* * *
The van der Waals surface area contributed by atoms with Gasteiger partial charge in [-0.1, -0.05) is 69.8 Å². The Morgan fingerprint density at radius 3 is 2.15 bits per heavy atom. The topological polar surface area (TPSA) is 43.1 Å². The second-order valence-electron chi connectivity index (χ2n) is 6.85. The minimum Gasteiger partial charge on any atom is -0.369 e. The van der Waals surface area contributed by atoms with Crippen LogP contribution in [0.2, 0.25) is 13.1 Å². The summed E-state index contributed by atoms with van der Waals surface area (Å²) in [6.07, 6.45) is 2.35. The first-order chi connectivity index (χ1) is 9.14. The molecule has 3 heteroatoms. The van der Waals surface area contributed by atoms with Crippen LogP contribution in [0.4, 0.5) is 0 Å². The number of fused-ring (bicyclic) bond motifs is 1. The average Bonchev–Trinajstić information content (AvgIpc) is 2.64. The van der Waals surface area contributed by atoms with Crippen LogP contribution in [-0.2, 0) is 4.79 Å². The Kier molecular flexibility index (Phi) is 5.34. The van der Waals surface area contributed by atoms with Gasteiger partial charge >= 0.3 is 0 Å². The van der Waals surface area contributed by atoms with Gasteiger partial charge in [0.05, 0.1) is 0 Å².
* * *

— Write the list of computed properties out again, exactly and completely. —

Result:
The van der Waals surface area contributed by atoms with Gasteiger partial charge in [-0.1, -0.05) is 69.8 Å². The Morgan fingerprint density at radius 3 is 2.15 bits per heavy atom. The topological polar surface area (TPSA) is 43.1 Å². The second-order valence-electron chi connectivity index (χ2n) is 6.85. The minimum Gasteiger partial charge on any atom is -0.369 e. The van der Waals surface area contributed by atoms with Crippen LogP contribution in [0.2, 0.25) is 13.1 Å². The summed E-state index contributed by atoms with van der Waals surface area (Å²) in [6.07, 6.45) is 2.35. The first-order chi connectivity index (χ1) is 9.14. The molecule has 3 heteroatoms. The van der Waals surface area contributed by atoms with Crippen LogP contribution in [0.4, 0.5) is 0 Å². The number of fused-ring (bicyclic) bond motifs is 1. The average Bonchev–Trinajstić information content (AvgIpc) is 2.64. The van der Waals surface area contributed by atoms with Crippen LogP contribution in [-0.2, 0) is 4.79 Å². The Kier molecular flexibility index (Phi) is 5.34. The van der Waals surface area contributed by atoms with Gasteiger partial charge >= 0.3 is 0 Å². The van der Waals surface area contributed by atoms with Gasteiger partial charge in [0.05, 0.1) is 0 Å².